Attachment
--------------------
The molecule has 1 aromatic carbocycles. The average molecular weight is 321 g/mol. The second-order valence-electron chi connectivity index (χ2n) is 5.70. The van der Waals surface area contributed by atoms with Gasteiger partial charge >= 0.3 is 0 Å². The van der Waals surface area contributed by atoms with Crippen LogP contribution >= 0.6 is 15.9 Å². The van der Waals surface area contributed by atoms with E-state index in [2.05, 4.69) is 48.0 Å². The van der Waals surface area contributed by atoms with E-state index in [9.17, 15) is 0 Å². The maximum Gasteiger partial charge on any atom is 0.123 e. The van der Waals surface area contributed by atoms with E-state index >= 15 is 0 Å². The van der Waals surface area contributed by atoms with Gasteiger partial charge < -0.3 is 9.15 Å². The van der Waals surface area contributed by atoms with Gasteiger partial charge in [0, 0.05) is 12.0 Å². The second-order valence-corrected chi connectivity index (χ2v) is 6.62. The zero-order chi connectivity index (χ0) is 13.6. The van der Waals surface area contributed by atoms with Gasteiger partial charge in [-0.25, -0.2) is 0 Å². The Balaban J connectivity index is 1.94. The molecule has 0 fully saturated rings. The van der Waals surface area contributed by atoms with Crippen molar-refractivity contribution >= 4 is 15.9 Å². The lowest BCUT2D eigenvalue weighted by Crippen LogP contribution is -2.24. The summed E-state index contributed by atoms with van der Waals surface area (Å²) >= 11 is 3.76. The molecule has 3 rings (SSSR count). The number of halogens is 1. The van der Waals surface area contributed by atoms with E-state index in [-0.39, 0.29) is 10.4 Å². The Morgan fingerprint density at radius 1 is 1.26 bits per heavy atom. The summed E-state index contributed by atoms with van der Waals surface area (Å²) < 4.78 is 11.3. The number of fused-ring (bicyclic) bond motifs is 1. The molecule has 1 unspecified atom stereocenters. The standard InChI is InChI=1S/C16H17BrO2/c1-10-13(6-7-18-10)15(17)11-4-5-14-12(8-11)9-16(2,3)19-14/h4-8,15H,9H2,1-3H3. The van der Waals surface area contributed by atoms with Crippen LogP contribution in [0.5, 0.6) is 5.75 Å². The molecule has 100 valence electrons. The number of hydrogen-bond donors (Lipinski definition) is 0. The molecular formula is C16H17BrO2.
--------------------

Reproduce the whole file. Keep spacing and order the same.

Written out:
The molecule has 1 aromatic carbocycles. The average molecular weight is 321 g/mol. The second-order valence-electron chi connectivity index (χ2n) is 5.70. The van der Waals surface area contributed by atoms with Gasteiger partial charge >= 0.3 is 0 Å². The van der Waals surface area contributed by atoms with Crippen LogP contribution >= 0.6 is 15.9 Å². The van der Waals surface area contributed by atoms with E-state index in [2.05, 4.69) is 48.0 Å². The van der Waals surface area contributed by atoms with E-state index in [9.17, 15) is 0 Å². The maximum Gasteiger partial charge on any atom is 0.123 e. The van der Waals surface area contributed by atoms with E-state index >= 15 is 0 Å². The van der Waals surface area contributed by atoms with Gasteiger partial charge < -0.3 is 9.15 Å². The van der Waals surface area contributed by atoms with Gasteiger partial charge in [0, 0.05) is 12.0 Å². The second-order valence-corrected chi connectivity index (χ2v) is 6.62. The zero-order chi connectivity index (χ0) is 13.6. The van der Waals surface area contributed by atoms with Gasteiger partial charge in [-0.25, -0.2) is 0 Å². The Balaban J connectivity index is 1.94. The molecule has 0 fully saturated rings. The van der Waals surface area contributed by atoms with Crippen molar-refractivity contribution >= 4 is 15.9 Å². The lowest BCUT2D eigenvalue weighted by Crippen LogP contribution is -2.24. The summed E-state index contributed by atoms with van der Waals surface area (Å²) >= 11 is 3.76. The molecule has 3 rings (SSSR count). The number of halogens is 1. The van der Waals surface area contributed by atoms with E-state index in [-0.39, 0.29) is 10.4 Å². The Morgan fingerprint density at radius 1 is 1.26 bits per heavy atom. The summed E-state index contributed by atoms with van der Waals surface area (Å²) < 4.78 is 11.3. The number of fused-ring (bicyclic) bond motifs is 1. The molecule has 1 unspecified atom stereocenters. The standard InChI is InChI=1S/C16H17BrO2/c1-10-13(6-7-18-10)15(17)11-4-5-14-12(8-11)9-16(2,3)19-14/h4-8,15H,9H2,1-3H3. The van der Waals surface area contributed by atoms with Crippen LogP contribution in [0.5, 0.6) is 5.75 Å². The molecule has 100 valence electrons. The number of hydrogen-bond donors (Lipinski definition) is 0. The molecular formula is C16H17BrO2.